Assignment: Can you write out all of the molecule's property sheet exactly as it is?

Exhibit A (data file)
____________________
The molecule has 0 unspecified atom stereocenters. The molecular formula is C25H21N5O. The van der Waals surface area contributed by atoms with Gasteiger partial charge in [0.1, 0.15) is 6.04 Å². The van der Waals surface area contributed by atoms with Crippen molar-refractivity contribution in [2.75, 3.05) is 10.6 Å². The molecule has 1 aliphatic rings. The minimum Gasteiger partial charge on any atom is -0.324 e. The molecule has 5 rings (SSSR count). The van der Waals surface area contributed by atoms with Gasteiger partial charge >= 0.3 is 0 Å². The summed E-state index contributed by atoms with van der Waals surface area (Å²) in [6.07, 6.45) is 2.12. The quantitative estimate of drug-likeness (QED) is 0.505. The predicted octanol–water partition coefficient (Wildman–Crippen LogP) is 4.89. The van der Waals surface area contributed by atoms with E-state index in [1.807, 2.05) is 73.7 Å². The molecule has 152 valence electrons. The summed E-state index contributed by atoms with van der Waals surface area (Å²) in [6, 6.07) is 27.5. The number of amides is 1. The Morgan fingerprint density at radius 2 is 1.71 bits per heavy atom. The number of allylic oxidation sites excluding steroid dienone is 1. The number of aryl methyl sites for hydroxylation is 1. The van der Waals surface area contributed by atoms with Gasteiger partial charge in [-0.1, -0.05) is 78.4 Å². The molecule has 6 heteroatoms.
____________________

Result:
The molecule has 0 unspecified atom stereocenters. The molecular formula is C25H21N5O. The van der Waals surface area contributed by atoms with Gasteiger partial charge in [0.1, 0.15) is 6.04 Å². The van der Waals surface area contributed by atoms with Crippen molar-refractivity contribution in [2.75, 3.05) is 10.6 Å². The molecule has 1 aliphatic rings. The minimum Gasteiger partial charge on any atom is -0.324 e. The molecule has 5 rings (SSSR count). The van der Waals surface area contributed by atoms with Gasteiger partial charge >= 0.3 is 0 Å². The summed E-state index contributed by atoms with van der Waals surface area (Å²) in [6.07, 6.45) is 2.12. The quantitative estimate of drug-likeness (QED) is 0.505. The predicted octanol–water partition coefficient (Wildman–Crippen LogP) is 4.89. The van der Waals surface area contributed by atoms with E-state index in [1.807, 2.05) is 73.7 Å². The molecule has 152 valence electrons. The summed E-state index contributed by atoms with van der Waals surface area (Å²) in [6, 6.07) is 27.5. The number of amides is 1. The Morgan fingerprint density at radius 2 is 1.71 bits per heavy atom. The number of allylic oxidation sites excluding steroid dienone is 1. The number of aryl methyl sites for hydroxylation is 1. The van der Waals surface area contributed by atoms with Gasteiger partial charge in [-0.1, -0.05) is 78.4 Å². The molecule has 6 heteroatoms.